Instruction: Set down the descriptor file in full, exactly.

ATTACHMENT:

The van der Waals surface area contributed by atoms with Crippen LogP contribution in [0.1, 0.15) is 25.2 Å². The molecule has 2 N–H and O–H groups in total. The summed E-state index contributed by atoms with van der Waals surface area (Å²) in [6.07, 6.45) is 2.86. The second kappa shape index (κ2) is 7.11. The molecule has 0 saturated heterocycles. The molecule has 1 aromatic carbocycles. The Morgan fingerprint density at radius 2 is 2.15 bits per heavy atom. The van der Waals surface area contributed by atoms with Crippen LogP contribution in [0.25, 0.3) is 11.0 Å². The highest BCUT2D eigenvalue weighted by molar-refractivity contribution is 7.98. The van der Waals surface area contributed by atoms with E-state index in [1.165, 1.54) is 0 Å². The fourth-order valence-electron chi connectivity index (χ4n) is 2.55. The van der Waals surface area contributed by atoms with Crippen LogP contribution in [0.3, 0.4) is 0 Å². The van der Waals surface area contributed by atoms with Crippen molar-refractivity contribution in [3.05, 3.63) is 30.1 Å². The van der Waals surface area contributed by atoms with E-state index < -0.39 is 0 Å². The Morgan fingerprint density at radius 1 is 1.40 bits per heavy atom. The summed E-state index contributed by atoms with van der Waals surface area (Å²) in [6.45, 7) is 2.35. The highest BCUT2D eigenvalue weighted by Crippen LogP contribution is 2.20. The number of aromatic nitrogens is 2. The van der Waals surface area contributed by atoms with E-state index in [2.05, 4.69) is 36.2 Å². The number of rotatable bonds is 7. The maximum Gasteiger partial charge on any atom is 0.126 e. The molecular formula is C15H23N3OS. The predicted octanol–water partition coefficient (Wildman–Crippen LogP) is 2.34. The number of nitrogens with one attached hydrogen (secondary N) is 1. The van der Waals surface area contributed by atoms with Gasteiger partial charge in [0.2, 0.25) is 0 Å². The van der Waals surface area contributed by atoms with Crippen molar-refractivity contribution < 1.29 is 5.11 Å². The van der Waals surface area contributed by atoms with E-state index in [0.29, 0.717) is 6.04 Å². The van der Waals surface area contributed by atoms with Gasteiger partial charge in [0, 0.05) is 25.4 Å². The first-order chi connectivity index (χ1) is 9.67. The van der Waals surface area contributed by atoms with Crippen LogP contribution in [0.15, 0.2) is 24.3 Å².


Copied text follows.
The van der Waals surface area contributed by atoms with Crippen LogP contribution in [0.1, 0.15) is 25.2 Å². The molecule has 2 N–H and O–H groups in total. The summed E-state index contributed by atoms with van der Waals surface area (Å²) in [6.07, 6.45) is 2.86. The second kappa shape index (κ2) is 7.11. The molecule has 0 saturated heterocycles. The molecule has 1 aromatic carbocycles. The Morgan fingerprint density at radius 2 is 2.15 bits per heavy atom. The van der Waals surface area contributed by atoms with Crippen LogP contribution in [0.25, 0.3) is 11.0 Å². The highest BCUT2D eigenvalue weighted by molar-refractivity contribution is 7.98. The van der Waals surface area contributed by atoms with E-state index in [1.165, 1.54) is 0 Å². The fourth-order valence-electron chi connectivity index (χ4n) is 2.55. The van der Waals surface area contributed by atoms with Crippen LogP contribution in [0.3, 0.4) is 0 Å². The van der Waals surface area contributed by atoms with Crippen molar-refractivity contribution in [3.05, 3.63) is 30.1 Å². The van der Waals surface area contributed by atoms with E-state index < -0.39 is 0 Å². The Morgan fingerprint density at radius 1 is 1.40 bits per heavy atom. The summed E-state index contributed by atoms with van der Waals surface area (Å²) in [6.45, 7) is 2.35. The highest BCUT2D eigenvalue weighted by Crippen LogP contribution is 2.20. The number of aromatic nitrogens is 2. The van der Waals surface area contributed by atoms with E-state index in [2.05, 4.69) is 36.2 Å². The number of rotatable bonds is 7. The maximum Gasteiger partial charge on any atom is 0.126 e. The molecular formula is C15H23N3OS. The predicted octanol–water partition coefficient (Wildman–Crippen LogP) is 2.34. The number of nitrogens with one attached hydrogen (secondary N) is 1. The van der Waals surface area contributed by atoms with Gasteiger partial charge in [0.2, 0.25) is 0 Å². The van der Waals surface area contributed by atoms with Crippen molar-refractivity contribution < 1.29 is 5.11 Å². The van der Waals surface area contributed by atoms with E-state index in [0.29, 0.717) is 6.04 Å². The van der Waals surface area contributed by atoms with Gasteiger partial charge in [0, 0.05) is 25.4 Å². The first-order chi connectivity index (χ1) is 9.67. The van der Waals surface area contributed by atoms with Crippen LogP contribution in [0.15, 0.2) is 24.3 Å².